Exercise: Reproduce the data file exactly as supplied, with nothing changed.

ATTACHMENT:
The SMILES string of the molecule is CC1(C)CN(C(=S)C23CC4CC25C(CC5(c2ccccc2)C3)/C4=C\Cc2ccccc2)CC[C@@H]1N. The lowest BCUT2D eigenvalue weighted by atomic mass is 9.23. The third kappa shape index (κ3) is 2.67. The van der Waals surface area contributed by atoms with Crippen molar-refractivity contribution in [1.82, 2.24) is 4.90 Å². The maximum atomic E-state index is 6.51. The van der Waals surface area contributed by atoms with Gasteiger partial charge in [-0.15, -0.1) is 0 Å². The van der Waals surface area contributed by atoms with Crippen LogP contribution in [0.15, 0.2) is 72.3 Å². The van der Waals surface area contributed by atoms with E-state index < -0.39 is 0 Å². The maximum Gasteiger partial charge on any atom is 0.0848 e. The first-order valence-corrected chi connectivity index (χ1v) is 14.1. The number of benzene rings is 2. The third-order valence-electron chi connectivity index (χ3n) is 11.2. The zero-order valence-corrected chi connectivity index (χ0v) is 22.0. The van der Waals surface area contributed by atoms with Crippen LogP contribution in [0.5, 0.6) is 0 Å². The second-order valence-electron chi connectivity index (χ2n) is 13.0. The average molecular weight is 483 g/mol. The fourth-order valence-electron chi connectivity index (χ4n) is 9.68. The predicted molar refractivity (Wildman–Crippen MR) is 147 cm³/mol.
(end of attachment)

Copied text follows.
The SMILES string of the molecule is CC1(C)CN(C(=S)C23CC4CC25C(CC5(c2ccccc2)C3)/C4=C\Cc2ccccc2)CC[C@@H]1N. The lowest BCUT2D eigenvalue weighted by atomic mass is 9.23. The third kappa shape index (κ3) is 2.67. The van der Waals surface area contributed by atoms with Crippen molar-refractivity contribution in [1.82, 2.24) is 4.90 Å². The maximum atomic E-state index is 6.51. The van der Waals surface area contributed by atoms with Gasteiger partial charge in [-0.15, -0.1) is 0 Å². The van der Waals surface area contributed by atoms with Crippen LogP contribution in [0.15, 0.2) is 72.3 Å². The van der Waals surface area contributed by atoms with E-state index < -0.39 is 0 Å². The maximum Gasteiger partial charge on any atom is 0.0848 e. The first-order valence-corrected chi connectivity index (χ1v) is 14.1. The number of benzene rings is 2. The third-order valence-electron chi connectivity index (χ3n) is 11.2. The zero-order valence-corrected chi connectivity index (χ0v) is 22.0. The van der Waals surface area contributed by atoms with Crippen LogP contribution in [0.5, 0.6) is 0 Å². The second-order valence-electron chi connectivity index (χ2n) is 13.0. The average molecular weight is 483 g/mol. The fourth-order valence-electron chi connectivity index (χ4n) is 9.68. The predicted molar refractivity (Wildman–Crippen MR) is 147 cm³/mol.